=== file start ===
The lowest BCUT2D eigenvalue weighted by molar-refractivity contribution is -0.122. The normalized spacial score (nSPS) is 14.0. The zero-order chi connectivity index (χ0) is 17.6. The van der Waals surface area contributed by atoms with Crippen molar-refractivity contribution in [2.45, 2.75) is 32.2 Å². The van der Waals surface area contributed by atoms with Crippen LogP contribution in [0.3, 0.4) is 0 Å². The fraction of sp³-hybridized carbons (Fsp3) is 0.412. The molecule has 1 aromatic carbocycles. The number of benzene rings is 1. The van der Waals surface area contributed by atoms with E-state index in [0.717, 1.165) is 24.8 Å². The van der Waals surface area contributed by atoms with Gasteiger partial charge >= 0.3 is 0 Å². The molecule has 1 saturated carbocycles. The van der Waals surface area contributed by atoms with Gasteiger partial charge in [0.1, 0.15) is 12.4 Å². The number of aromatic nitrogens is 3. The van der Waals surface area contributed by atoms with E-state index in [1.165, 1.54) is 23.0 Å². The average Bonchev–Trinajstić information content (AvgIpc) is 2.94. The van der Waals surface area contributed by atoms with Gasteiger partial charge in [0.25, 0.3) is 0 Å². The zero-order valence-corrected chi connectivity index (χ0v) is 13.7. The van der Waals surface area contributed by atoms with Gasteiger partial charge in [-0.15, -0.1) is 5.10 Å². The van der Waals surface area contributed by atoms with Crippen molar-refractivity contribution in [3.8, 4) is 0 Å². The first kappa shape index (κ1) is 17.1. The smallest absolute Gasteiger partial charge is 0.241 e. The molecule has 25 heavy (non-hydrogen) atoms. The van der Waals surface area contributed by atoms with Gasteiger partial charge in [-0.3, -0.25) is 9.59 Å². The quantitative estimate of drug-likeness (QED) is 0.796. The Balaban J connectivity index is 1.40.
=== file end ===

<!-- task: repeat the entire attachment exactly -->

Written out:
The lowest BCUT2D eigenvalue weighted by molar-refractivity contribution is -0.122. The normalized spacial score (nSPS) is 14.0. The zero-order chi connectivity index (χ0) is 17.6. The van der Waals surface area contributed by atoms with Crippen molar-refractivity contribution in [2.45, 2.75) is 32.2 Å². The van der Waals surface area contributed by atoms with Crippen LogP contribution in [0.3, 0.4) is 0 Å². The fraction of sp³-hybridized carbons (Fsp3) is 0.412. The molecule has 1 aromatic carbocycles. The number of benzene rings is 1. The van der Waals surface area contributed by atoms with E-state index in [0.717, 1.165) is 24.8 Å². The van der Waals surface area contributed by atoms with Gasteiger partial charge >= 0.3 is 0 Å². The molecule has 1 saturated carbocycles. The van der Waals surface area contributed by atoms with Gasteiger partial charge in [0.1, 0.15) is 12.4 Å². The number of aromatic nitrogens is 3. The van der Waals surface area contributed by atoms with E-state index in [1.165, 1.54) is 23.0 Å². The average Bonchev–Trinajstić information content (AvgIpc) is 2.94. The van der Waals surface area contributed by atoms with Gasteiger partial charge in [0.25, 0.3) is 0 Å². The zero-order valence-corrected chi connectivity index (χ0v) is 13.7. The van der Waals surface area contributed by atoms with Gasteiger partial charge in [-0.15, -0.1) is 5.10 Å². The van der Waals surface area contributed by atoms with Crippen molar-refractivity contribution in [3.8, 4) is 0 Å². The first kappa shape index (κ1) is 17.1. The smallest absolute Gasteiger partial charge is 0.241 e. The molecule has 25 heavy (non-hydrogen) atoms. The van der Waals surface area contributed by atoms with Gasteiger partial charge in [-0.3, -0.25) is 9.59 Å². The quantitative estimate of drug-likeness (QED) is 0.796. The Balaban J connectivity index is 1.40.